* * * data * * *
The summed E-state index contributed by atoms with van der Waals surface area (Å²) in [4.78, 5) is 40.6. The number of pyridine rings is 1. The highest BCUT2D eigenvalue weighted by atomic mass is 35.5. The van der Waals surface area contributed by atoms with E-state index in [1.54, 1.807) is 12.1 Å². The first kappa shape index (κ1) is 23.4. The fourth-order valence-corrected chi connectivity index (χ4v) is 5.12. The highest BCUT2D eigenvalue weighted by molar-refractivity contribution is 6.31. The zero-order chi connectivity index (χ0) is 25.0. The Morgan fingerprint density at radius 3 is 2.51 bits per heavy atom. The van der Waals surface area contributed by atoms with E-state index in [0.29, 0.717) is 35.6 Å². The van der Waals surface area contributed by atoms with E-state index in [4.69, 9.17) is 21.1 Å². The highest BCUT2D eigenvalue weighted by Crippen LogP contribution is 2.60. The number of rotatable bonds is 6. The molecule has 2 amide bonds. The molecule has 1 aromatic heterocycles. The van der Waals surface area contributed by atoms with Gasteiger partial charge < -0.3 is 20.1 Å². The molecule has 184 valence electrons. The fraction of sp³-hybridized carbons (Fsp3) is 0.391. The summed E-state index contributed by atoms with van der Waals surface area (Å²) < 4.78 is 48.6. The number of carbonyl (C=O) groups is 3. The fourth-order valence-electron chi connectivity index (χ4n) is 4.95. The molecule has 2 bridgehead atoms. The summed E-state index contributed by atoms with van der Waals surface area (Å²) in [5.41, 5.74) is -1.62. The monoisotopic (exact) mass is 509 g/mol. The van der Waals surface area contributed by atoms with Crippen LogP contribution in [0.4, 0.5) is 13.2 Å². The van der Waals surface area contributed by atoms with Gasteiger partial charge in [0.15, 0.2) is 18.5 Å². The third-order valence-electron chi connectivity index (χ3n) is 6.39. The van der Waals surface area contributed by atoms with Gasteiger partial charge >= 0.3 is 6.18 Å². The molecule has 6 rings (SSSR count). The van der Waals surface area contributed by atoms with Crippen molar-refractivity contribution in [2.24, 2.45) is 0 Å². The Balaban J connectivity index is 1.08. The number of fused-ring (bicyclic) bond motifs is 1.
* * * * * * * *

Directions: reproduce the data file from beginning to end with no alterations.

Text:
The summed E-state index contributed by atoms with van der Waals surface area (Å²) in [4.78, 5) is 40.6. The number of pyridine rings is 1. The highest BCUT2D eigenvalue weighted by atomic mass is 35.5. The van der Waals surface area contributed by atoms with E-state index in [1.54, 1.807) is 12.1 Å². The first kappa shape index (κ1) is 23.4. The fourth-order valence-corrected chi connectivity index (χ4v) is 5.12. The highest BCUT2D eigenvalue weighted by molar-refractivity contribution is 6.31. The zero-order chi connectivity index (χ0) is 25.0. The Morgan fingerprint density at radius 3 is 2.51 bits per heavy atom. The van der Waals surface area contributed by atoms with E-state index in [0.29, 0.717) is 35.6 Å². The van der Waals surface area contributed by atoms with E-state index in [4.69, 9.17) is 21.1 Å². The highest BCUT2D eigenvalue weighted by Crippen LogP contribution is 2.60. The number of rotatable bonds is 6. The molecule has 2 amide bonds. The molecule has 1 aromatic heterocycles. The van der Waals surface area contributed by atoms with Gasteiger partial charge < -0.3 is 20.1 Å². The molecule has 184 valence electrons. The fraction of sp³-hybridized carbons (Fsp3) is 0.391. The summed E-state index contributed by atoms with van der Waals surface area (Å²) < 4.78 is 48.6. The number of carbonyl (C=O) groups is 3. The fourth-order valence-electron chi connectivity index (χ4n) is 4.95. The molecule has 2 bridgehead atoms. The summed E-state index contributed by atoms with van der Waals surface area (Å²) in [5.41, 5.74) is -1.62. The monoisotopic (exact) mass is 509 g/mol. The van der Waals surface area contributed by atoms with Crippen LogP contribution in [0.4, 0.5) is 13.2 Å². The van der Waals surface area contributed by atoms with Gasteiger partial charge in [0.15, 0.2) is 18.5 Å². The third-order valence-electron chi connectivity index (χ3n) is 6.39. The van der Waals surface area contributed by atoms with Gasteiger partial charge >= 0.3 is 6.18 Å². The molecule has 6 rings (SSSR count). The van der Waals surface area contributed by atoms with Crippen molar-refractivity contribution in [2.24, 2.45) is 0 Å². The Balaban J connectivity index is 1.08. The number of fused-ring (bicyclic) bond motifs is 1.